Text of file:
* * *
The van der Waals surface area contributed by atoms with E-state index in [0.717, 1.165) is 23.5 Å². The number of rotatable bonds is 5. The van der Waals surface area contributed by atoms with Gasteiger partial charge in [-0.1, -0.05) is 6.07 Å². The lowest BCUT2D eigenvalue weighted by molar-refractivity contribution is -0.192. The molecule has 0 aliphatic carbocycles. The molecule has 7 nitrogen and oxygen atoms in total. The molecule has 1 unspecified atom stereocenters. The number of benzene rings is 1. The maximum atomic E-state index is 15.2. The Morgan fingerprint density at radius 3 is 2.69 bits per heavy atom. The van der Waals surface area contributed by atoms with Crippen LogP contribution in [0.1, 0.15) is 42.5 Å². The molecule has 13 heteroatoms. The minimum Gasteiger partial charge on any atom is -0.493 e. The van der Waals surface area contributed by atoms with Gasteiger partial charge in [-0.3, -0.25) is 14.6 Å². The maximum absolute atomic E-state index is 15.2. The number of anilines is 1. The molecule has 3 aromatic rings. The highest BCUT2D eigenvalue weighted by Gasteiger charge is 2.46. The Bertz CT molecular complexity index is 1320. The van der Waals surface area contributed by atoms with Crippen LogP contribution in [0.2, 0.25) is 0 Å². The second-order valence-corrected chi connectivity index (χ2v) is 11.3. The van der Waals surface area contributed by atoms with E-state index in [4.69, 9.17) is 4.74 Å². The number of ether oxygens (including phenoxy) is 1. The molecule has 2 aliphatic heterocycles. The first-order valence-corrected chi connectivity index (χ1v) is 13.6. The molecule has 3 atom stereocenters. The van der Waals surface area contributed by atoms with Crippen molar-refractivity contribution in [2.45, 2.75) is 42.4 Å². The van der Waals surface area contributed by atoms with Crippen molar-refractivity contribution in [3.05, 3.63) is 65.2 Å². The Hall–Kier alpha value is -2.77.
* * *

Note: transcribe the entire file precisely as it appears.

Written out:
The van der Waals surface area contributed by atoms with E-state index in [0.717, 1.165) is 23.5 Å². The number of rotatable bonds is 5. The van der Waals surface area contributed by atoms with Gasteiger partial charge in [-0.1, -0.05) is 6.07 Å². The lowest BCUT2D eigenvalue weighted by molar-refractivity contribution is -0.192. The molecule has 0 aliphatic carbocycles. The molecule has 7 nitrogen and oxygen atoms in total. The molecule has 1 unspecified atom stereocenters. The number of benzene rings is 1. The maximum atomic E-state index is 15.2. The Morgan fingerprint density at radius 3 is 2.69 bits per heavy atom. The van der Waals surface area contributed by atoms with Crippen LogP contribution in [0.1, 0.15) is 42.5 Å². The molecule has 13 heteroatoms. The minimum Gasteiger partial charge on any atom is -0.493 e. The van der Waals surface area contributed by atoms with Gasteiger partial charge in [-0.3, -0.25) is 14.6 Å². The maximum absolute atomic E-state index is 15.2. The number of anilines is 1. The molecule has 3 aromatic rings. The highest BCUT2D eigenvalue weighted by Gasteiger charge is 2.46. The Bertz CT molecular complexity index is 1320. The van der Waals surface area contributed by atoms with Crippen LogP contribution in [0.2, 0.25) is 0 Å². The second-order valence-corrected chi connectivity index (χ2v) is 11.3. The van der Waals surface area contributed by atoms with E-state index in [4.69, 9.17) is 4.74 Å². The number of ether oxygens (including phenoxy) is 1. The molecule has 2 aliphatic heterocycles. The first-order valence-corrected chi connectivity index (χ1v) is 13.6. The molecule has 3 atom stereocenters. The van der Waals surface area contributed by atoms with Crippen molar-refractivity contribution in [2.45, 2.75) is 42.4 Å². The van der Waals surface area contributed by atoms with Crippen molar-refractivity contribution in [3.05, 3.63) is 65.2 Å². The Hall–Kier alpha value is -2.77.